The impact of globalization on equality has become a serious concern for many countries. More evidence that challenges the theoretical prediction of positive impact of international trade on income distribution has increasingly become available recently. This paper addresses this subject, surveying the empirical findings on the impact of international trade on inequalities from various perspectives.
The survey reveals that an increase in trade openness by developing countries appears to have contributed to narrowing the development gap vis-à-vis developed countries, while its impacts on income gap between developing countries are not clear. The impacts of increased trade or trade liberalization on within-country inequalities are mixed. In some cases, trade liberalization improved wage-inequality, but in some other cases, the opposite pattern was observed. Similar mixed patterns are found for regional inequalities. These mixed findings are consistent with the fact that theoretical predictions are also mixed. One reason for the mixed findings is the impact of other factors affecting inequalities, including labor market conditions, inflow of capital, and policy reforms.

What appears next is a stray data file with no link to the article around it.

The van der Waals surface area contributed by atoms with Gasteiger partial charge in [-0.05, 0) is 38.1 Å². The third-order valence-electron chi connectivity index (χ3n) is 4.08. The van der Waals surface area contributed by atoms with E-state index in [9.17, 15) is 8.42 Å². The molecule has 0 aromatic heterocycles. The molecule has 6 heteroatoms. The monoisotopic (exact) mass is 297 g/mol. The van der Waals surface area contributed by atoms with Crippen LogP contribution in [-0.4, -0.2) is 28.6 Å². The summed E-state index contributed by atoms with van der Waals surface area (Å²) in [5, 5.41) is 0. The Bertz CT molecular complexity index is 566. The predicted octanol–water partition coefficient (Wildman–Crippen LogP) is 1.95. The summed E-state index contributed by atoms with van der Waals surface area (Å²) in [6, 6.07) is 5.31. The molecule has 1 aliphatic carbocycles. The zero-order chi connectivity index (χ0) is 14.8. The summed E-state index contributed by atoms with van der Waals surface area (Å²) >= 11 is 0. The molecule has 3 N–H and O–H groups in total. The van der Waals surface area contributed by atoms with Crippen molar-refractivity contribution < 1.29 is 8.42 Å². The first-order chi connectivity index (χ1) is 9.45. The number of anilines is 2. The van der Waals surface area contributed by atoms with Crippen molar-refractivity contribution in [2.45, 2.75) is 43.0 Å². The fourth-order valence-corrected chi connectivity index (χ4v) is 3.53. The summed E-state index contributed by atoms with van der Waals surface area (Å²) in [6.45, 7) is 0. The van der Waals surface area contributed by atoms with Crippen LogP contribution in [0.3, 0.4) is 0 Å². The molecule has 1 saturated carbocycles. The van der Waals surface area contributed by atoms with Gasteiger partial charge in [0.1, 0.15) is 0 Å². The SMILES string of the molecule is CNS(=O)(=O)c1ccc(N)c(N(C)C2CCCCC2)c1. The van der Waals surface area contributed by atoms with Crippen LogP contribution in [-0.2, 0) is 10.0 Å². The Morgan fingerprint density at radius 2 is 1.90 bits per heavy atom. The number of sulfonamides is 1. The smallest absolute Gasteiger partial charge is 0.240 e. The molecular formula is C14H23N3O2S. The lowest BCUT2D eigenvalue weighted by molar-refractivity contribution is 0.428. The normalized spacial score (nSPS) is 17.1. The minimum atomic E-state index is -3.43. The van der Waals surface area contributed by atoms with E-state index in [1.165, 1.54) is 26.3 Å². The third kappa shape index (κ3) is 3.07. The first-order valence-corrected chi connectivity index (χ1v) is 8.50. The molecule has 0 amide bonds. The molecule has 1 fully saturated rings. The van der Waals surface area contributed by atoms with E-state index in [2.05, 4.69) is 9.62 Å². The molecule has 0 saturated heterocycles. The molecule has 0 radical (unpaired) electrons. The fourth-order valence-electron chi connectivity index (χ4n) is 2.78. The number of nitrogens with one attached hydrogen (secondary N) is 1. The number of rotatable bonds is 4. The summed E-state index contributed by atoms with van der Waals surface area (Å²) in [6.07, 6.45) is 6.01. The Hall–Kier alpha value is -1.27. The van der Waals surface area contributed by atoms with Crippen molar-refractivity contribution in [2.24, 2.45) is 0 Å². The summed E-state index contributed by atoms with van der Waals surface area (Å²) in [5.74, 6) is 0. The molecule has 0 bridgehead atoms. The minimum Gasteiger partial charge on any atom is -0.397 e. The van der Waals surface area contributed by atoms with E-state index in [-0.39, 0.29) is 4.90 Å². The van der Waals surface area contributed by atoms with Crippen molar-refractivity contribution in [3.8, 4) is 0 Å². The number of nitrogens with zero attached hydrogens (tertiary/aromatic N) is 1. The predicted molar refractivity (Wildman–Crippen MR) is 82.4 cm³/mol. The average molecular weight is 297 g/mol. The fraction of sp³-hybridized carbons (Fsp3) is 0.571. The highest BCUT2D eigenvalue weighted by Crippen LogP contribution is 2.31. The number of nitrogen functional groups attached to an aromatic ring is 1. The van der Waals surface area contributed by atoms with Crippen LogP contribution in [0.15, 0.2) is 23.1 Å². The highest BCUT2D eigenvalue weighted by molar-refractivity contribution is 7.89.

Government needs to implement appropriate policies to deal with the inequalities. Two of the most important are policies to promote human resource development and policies on income redistribution. The former improves quality of labor, with the support from a well-functioning and flexible labor market. The latter covers policies on social safety net or on tax system. The safety net pays some portion of adjustment costs borne by workers who are adversely e tax system (e.g., progressive and inheritance tax) helps distribute income more equally between the rich and the poor.